The benefits of using silence during both critique sessions were evident in that members were given the opportunity to finish their thoughts when the researcher did not answer back, and when posed as a question, participant comments were carefully considered and formed. Silence is recognised to be a useful interview tool when used by a facilitator, enabling the participant to complete their response (Lerpiniere 2015). The silent researcher critique method avoided the need of either participant or researcher to feel defensive in preparing a response and the researcher was able to concentrate on listening. The process enabled a depth of engagement between the artwork, the researcher and the participant in the critique. Lastly, the process ensured that the viewer was in control of describing their experience, even if it did not relate to the evaluation aims and this was both a benefit and drawback of the method. The researcher was unable to steer the discussion if evaluation topics relevant to the aims and objectives of the project were not being covered, as is possible with a focus group.
It could be argued that the length of time for the second critique of 25 min was too short: In his Art Critiques: A Guide, Elkins (2014, p. 27) describes appropriate timings and structure for a critique; which has, he argues, a recognisable start, finish and end: “A very simple reason why some critiques don’t make sense is that they are too short. Even an hour can be barely enough to get acquainted with an artwork.” However, the critique did make sense despite being limited because the experts in art and holography were already acquainted with the artwork having seen it on display previously and Elkin’s critique structure also describes a situation between a teacher and students, while participants in this research process were all experts. The shorter critique length did not prove problematic as there was no sense that the session was unfinished, the questions from participants came to a natural end.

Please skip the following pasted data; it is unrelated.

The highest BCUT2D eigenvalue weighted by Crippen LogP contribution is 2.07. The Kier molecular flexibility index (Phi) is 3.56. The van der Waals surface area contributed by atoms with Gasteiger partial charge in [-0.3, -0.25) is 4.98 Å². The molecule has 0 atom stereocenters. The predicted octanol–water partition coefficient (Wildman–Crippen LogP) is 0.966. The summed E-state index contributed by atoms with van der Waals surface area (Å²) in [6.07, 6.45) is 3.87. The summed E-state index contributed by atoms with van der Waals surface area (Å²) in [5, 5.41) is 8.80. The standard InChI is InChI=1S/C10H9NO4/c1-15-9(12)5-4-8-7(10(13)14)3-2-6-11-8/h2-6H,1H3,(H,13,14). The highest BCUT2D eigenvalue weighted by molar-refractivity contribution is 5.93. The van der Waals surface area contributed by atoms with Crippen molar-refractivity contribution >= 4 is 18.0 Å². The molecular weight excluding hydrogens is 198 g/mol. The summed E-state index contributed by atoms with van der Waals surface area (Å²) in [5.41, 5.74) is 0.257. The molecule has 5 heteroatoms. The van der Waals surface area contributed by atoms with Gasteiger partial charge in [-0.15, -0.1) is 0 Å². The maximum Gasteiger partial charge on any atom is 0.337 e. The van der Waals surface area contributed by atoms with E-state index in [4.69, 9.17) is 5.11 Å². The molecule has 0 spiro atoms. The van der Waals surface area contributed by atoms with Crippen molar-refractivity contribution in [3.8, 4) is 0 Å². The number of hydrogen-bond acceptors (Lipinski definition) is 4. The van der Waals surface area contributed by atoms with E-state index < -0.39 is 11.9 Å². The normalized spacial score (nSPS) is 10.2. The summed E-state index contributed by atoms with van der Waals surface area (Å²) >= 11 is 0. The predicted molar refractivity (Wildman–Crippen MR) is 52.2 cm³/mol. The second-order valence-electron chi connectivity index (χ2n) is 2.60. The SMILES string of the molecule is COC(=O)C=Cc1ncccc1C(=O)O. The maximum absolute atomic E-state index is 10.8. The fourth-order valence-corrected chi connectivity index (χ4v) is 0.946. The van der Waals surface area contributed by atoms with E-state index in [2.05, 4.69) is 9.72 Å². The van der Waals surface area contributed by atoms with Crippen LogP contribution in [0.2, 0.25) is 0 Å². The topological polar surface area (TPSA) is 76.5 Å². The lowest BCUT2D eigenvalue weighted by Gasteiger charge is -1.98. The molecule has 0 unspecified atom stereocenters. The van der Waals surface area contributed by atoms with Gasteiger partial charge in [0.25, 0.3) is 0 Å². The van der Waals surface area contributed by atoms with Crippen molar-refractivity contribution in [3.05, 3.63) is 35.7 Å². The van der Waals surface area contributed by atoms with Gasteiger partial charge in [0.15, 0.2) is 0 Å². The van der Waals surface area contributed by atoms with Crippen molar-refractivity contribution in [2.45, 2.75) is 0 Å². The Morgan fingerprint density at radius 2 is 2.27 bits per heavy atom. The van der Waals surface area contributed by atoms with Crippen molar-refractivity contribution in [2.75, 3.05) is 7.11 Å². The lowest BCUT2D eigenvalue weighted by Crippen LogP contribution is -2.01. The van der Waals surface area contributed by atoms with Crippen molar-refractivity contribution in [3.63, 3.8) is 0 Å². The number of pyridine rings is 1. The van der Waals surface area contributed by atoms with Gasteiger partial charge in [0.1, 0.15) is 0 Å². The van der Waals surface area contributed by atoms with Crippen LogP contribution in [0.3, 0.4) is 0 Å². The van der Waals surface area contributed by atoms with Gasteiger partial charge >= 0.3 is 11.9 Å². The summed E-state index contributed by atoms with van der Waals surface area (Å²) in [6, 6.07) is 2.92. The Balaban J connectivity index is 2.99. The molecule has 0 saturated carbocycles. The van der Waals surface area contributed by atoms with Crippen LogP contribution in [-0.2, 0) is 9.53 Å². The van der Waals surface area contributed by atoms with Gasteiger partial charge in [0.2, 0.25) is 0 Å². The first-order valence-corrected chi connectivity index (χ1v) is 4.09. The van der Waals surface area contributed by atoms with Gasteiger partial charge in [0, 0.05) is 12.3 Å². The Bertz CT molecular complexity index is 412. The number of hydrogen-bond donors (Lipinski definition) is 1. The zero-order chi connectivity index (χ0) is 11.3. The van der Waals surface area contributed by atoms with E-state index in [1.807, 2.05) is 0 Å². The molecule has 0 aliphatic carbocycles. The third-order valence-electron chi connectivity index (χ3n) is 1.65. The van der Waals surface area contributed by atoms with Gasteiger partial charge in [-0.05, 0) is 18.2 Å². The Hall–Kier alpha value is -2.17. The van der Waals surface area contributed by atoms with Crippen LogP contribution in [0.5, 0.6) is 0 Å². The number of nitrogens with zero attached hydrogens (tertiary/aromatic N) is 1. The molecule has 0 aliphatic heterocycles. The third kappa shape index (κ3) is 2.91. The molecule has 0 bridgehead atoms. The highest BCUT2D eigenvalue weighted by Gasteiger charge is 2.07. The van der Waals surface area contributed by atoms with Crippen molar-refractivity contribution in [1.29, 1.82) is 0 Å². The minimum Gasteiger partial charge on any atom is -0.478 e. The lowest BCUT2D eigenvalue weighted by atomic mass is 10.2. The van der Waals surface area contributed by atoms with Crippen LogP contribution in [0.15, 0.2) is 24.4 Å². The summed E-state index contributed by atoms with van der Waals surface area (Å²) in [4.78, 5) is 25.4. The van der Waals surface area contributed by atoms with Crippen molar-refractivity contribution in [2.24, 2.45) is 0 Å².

Other potential limitations of the evaluation process were more general: Social Scientist David Thomas points out that the interpretation of qualitative data is influenced by the evaluators:
“Inevitably, the findings are shaped by the assumptions and experiences of the evaluators conducting the study and carrying out the data analysis.”.
The author learned basic evaluation methods used in social science to ensure a robust approach, and Delanius checked both the transcript and the coding produced by the author as a result.
Overall, the silent researcher method proved a valuable method of obtaining thoughtful feedback from peers in a concise, efficient manner.

6. Conclusions